Within the Montessori curriculum, there is an order in which handwriting lessons progress.
Choosing a Handwriting System
Each individual Montessori school determines which handwriting system will be implemented in its classrooms. Sometimes it can depend on state requirements, district requirements, the wishes of the parent board, or another reason.
Ideally, preschool children are taught cursive, as it is simpler and flows more naturally. Some have said that because cursive writing is all connected, it potentially helps the child blend phonetic sounds together better in reading as well.
Other schools prefer to use the Zaner-Bloser manuscript, or "ball and stick" writing. Many have adopted the Handwriting Without Tears method. Still others compromise on the two and teach D'nealian or modern manuscript.
Whichever method is chosen, it is imperative that the sandpaper letters and all materials used in the Montessori curriculum reflect the choice, to maintain consistency.
Large Motor Writing
Now that the child is ready to receive formal handwriting lessons, it is time to start applying the skills learned in all of the prewriting activities. Perhaps she has been enjoying drawing on the large chalkboard, making large circles and lines. Now she can start using that chalkboard to practice putting those lines and circles into the letter formations she has practiced when tracing sandpaper letters.
Sometimes prior to writing the letters on the chalkboard, the directress will have the child practice writing the letter in the air. This reinforces the stereognostic sensory activities she has performed up to this point.
Large motor writing can also occur at an easel, either painting the letters, or drawing them with a marker.
When the child is ready to start putting pencil to paper, Montessori preschool handwriting lessons begin on unlined paper. The focus is on the process of making the letter, instead of the final product. He may practice making them large or small, depending on his comfort level. He just needs to practice the formation.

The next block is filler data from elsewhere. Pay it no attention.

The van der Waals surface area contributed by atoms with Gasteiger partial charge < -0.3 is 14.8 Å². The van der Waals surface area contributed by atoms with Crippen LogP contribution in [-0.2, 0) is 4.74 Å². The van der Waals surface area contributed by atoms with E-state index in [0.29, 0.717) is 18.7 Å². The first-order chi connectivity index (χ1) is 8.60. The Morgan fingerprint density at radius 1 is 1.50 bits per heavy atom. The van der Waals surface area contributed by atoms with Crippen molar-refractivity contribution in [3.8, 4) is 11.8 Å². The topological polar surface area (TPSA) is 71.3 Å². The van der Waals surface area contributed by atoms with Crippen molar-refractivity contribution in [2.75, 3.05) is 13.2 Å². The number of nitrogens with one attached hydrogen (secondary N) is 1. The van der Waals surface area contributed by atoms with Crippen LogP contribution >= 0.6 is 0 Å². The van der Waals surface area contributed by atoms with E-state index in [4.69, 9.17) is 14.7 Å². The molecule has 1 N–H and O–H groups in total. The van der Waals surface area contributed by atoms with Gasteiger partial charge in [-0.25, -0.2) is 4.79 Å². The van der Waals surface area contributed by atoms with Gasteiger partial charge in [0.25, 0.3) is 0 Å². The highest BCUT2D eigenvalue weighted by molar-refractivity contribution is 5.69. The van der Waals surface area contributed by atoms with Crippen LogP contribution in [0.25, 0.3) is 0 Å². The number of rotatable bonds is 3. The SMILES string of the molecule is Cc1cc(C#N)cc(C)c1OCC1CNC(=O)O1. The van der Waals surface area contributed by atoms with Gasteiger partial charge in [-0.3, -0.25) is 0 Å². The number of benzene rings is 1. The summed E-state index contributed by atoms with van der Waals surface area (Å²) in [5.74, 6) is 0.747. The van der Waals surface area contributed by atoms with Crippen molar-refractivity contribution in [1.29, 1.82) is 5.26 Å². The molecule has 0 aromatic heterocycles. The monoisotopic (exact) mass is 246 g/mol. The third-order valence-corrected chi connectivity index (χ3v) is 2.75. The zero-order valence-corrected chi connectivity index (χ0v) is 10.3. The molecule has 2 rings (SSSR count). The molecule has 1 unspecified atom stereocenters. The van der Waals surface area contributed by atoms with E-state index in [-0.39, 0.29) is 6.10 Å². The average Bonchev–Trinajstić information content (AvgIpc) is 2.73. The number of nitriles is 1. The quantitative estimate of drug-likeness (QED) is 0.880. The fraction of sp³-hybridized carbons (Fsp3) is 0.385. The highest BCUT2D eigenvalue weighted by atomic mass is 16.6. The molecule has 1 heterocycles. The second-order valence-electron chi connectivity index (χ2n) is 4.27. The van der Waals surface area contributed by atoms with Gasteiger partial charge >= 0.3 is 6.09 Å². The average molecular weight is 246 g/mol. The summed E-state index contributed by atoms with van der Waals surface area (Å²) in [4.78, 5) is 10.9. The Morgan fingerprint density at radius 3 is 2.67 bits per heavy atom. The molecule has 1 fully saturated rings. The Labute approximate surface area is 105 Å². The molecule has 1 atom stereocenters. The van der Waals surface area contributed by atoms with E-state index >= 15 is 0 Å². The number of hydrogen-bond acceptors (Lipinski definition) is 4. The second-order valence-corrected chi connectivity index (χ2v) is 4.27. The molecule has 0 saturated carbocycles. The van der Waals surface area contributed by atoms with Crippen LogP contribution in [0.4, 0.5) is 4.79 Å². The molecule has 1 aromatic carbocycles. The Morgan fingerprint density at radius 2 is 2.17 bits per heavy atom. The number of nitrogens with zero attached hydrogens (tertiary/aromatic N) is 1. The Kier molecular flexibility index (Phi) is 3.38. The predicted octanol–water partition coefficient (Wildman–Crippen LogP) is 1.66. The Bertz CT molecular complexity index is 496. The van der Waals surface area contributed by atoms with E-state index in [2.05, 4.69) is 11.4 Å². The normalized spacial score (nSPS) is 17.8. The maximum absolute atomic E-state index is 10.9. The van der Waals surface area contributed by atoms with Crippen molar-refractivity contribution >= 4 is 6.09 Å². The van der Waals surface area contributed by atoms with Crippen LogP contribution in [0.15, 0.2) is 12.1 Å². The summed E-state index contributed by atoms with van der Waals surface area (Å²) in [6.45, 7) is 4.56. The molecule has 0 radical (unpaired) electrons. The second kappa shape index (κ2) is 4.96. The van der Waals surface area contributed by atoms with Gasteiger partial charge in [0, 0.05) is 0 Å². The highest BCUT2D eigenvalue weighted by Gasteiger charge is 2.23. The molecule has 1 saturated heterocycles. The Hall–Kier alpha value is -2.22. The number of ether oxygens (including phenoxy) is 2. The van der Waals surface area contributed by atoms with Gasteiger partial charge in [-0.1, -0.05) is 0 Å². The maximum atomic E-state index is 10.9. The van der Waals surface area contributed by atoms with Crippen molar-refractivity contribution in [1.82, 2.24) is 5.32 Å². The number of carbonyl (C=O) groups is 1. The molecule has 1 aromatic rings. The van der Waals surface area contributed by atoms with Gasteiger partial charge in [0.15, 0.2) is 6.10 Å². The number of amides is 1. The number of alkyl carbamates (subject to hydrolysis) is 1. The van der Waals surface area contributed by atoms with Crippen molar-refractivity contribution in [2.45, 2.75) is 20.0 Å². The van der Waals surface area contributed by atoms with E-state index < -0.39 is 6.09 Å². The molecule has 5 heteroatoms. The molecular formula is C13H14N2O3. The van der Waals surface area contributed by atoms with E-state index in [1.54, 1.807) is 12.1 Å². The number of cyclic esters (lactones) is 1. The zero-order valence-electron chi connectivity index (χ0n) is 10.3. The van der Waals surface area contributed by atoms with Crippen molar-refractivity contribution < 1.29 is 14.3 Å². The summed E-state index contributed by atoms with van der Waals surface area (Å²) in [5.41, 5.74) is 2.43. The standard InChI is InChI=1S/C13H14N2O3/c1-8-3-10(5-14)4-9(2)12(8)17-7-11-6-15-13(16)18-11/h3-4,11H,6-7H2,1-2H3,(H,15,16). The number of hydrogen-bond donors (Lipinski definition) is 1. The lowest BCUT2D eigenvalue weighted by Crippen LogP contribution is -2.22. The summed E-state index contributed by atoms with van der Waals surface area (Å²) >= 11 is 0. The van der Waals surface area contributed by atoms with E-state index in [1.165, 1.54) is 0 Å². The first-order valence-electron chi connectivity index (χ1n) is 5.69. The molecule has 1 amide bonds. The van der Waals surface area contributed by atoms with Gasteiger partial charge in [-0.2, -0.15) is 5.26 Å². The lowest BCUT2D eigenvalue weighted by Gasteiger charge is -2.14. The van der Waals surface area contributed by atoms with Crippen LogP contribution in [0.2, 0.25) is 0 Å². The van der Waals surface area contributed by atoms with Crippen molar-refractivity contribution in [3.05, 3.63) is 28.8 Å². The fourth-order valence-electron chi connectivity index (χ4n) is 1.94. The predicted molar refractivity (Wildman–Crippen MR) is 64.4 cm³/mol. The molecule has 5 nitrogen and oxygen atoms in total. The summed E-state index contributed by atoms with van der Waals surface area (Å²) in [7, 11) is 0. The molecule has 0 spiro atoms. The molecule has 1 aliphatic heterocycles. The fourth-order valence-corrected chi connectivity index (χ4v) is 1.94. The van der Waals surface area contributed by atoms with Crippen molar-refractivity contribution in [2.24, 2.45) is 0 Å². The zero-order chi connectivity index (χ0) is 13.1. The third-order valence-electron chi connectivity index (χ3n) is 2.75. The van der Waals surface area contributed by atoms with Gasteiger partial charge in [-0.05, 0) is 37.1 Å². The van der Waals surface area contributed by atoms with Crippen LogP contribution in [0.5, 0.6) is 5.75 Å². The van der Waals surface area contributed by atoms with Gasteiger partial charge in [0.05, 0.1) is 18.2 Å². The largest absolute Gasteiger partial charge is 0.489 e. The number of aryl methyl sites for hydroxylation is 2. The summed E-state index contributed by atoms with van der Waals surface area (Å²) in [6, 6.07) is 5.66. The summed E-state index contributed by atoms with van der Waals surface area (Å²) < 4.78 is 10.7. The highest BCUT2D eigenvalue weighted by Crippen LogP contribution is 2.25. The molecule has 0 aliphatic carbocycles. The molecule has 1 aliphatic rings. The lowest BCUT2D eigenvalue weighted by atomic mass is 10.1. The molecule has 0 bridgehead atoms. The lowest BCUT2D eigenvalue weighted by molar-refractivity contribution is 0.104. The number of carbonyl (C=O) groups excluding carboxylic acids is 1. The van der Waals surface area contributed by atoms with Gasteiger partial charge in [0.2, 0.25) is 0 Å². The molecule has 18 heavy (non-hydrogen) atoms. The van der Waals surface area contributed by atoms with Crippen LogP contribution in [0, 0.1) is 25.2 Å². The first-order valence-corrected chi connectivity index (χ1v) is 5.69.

Eventually, boxes may be printed on the paper within which he needs to keep his letters.
When the child becomes comfortable creating the letters on unlined paper, she then can start looking at the final product and keeping the letters straight. She may start practicing writing on a single line. Montessori handwriting lessons will eventually begin using handwriting paper that is appropriate for the child's developmental level and handwriting ability. Focus is placed on proper letter formation using the three lines. Spaces between lines start large, then become increasingly smaller as the child's fine motor control matures.
When practicing handwriting on both the lined and unlined paper, sometimes the child may practice by tracing letters. Many available materials, both in stores and online, have the letters preprinted as a series of dashes or dots. In Montessori handwriting practice, it is preferable to use a solid line, such as highlighted neon orange or yellow, to provide a solid path along which the child can trace. If the child is not yet familiar with the letter's visual formation, he may have more difficulty trying to connect the dots.
Montessori Handwriting Lessons
Within the Montessori curriculum, preschool handwriting lessons progress from large motor to fine motor. The child also moves from unlined paper to lined paper. She can then transfer these writing skills to her writing experiences throughout the classroom.